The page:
NAFTA Numbers Don't Add Up
Burke, Melvin, Schwartz, Kraig A., Steele, William G., The Humanist
On November 17, 1993, the U.S. Congress passed the North American Free Trade Agreement, which became the law of the land in Canada, Mexico, and the United States on January 1, 1994. Despite the passage of over a year, there has been precious little discussion of the economic results of the "free trade" agreement. In fact, until the recent de valuation of the Mexican peso, proponents of NAFTA had claimed that the matter was settled and not worthy of further discussion or investigation. It was a fait accompli, they said; time to move on to other, more pressing social and political issues. The irony of this thinly disguised attempt to stifle public inquiry is that only now--one year after the passage of NAFTA--can its impact be tested in the field and reality substituted for rhetoric.
This being the case, how has NAFTA performed thus far? Not very well. Proponents of NAFTA promised that the free trade agreement would create 170,000 new jobs in the United States by 1995; even now the Department of Commerce claims that 100, 000 jobs have been generated. Yet the official numbers offered by Commerce actually reveal a loss of more than 20,000 American jobs during the first six months of the agreement. We will discuss this finding in more detail shortly--but first, a few words on the problem with "official numbers"
It should be obvious that studies and reports--however objective and empirical--which document the failures of NAFTA are not going to be welcomed by the powerful multinational corporations, conservative politicians, and orthodox economists who were responsible for the agreement in the first place and who are among the few who stand to benefit from it (though at the expense of others). We can rest assured that any post NAFTA increases in pollution, unemployment, or poverty will be ignored, denied, obscured, or attributed to causes other than the agreement. Strategies which NAFTA defenders are already using and will continue to use to protect the agreement include: altering the semantics of economics; lying with stasis tics; and, when all else fails, evoking the infamous "long run" solution.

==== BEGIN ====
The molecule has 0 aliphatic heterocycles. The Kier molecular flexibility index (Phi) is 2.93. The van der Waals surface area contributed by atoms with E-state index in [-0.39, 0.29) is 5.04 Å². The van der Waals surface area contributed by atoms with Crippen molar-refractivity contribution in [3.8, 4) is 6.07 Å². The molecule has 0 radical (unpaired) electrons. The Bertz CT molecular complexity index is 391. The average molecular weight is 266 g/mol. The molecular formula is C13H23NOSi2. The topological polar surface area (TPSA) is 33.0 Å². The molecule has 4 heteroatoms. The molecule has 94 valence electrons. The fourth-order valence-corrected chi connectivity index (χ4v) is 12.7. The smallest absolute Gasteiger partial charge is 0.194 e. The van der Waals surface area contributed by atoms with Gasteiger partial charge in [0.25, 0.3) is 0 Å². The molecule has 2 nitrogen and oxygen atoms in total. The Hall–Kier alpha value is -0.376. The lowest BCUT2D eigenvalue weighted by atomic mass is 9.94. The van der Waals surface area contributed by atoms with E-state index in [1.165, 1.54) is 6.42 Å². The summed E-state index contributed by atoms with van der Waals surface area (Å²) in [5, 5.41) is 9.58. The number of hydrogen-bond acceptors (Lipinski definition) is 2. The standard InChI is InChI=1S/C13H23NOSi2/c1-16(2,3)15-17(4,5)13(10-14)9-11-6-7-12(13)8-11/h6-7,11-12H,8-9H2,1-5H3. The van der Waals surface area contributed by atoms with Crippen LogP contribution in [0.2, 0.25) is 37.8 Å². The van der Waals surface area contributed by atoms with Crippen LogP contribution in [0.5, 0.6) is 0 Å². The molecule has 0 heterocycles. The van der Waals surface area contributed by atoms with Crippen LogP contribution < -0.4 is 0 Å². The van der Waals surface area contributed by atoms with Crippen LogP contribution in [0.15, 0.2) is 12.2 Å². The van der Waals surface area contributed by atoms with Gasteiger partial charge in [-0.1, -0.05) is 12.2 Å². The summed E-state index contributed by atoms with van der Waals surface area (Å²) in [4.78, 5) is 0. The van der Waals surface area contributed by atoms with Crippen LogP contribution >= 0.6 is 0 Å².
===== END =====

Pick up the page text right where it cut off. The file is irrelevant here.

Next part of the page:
As regards to semantics, here are some tricks to watch out for. When the integrated North American economy performs poorly but one of the three nations performs well, it is that country's success which makes the news. When all three nations suffer from increased un employment, increased poverty, or negative economic growth, external "shocks" will be blamed. These shocks include interest rate increases, currency devaluations, and rebellions--all of which are already happening in Mexico, Canada, and the United States.
The skillful manipulation of statistics is yet another tactic employed to disguise the negative impacts of NAFTA. Gross--not net--changes in trade, investment, in come, and employment are the figures that are officially recorded and made available to the public. Likewise, only export generated employment is counted, while import generated unemployment is ignored. All decreases in investment and employment are viewed as structural "down sizing" necessary for international competition and unrelated to NAFTA. Most of the displaced workers who subsequently leave the labor force and either become self employed, take part time jobs, or disappear into the "informal labor sector" are not included in the official unemployment statistics.
In the unlikely event that these tactics prove insufficient to justify NAFTA--or when poor economic results can no longer be obscured or explained away with "shocks"--the guardians of free trade will employ their ultimate rationalization: arguing from deep paradigm conviction, neoclassical economists and conservative politicians will claim that NAFTA's benefits will be realized in the "long run,' which, for them, is simply the period of time needed for the promised theoretical results to be realized--no more, no less, and certainly not today. In the New World Order being crafted by multinational corporations, free trade agreements cannot be held responsible for poor economic performance or any of the "shocks" experienced by the working citizens of the signatory nations. …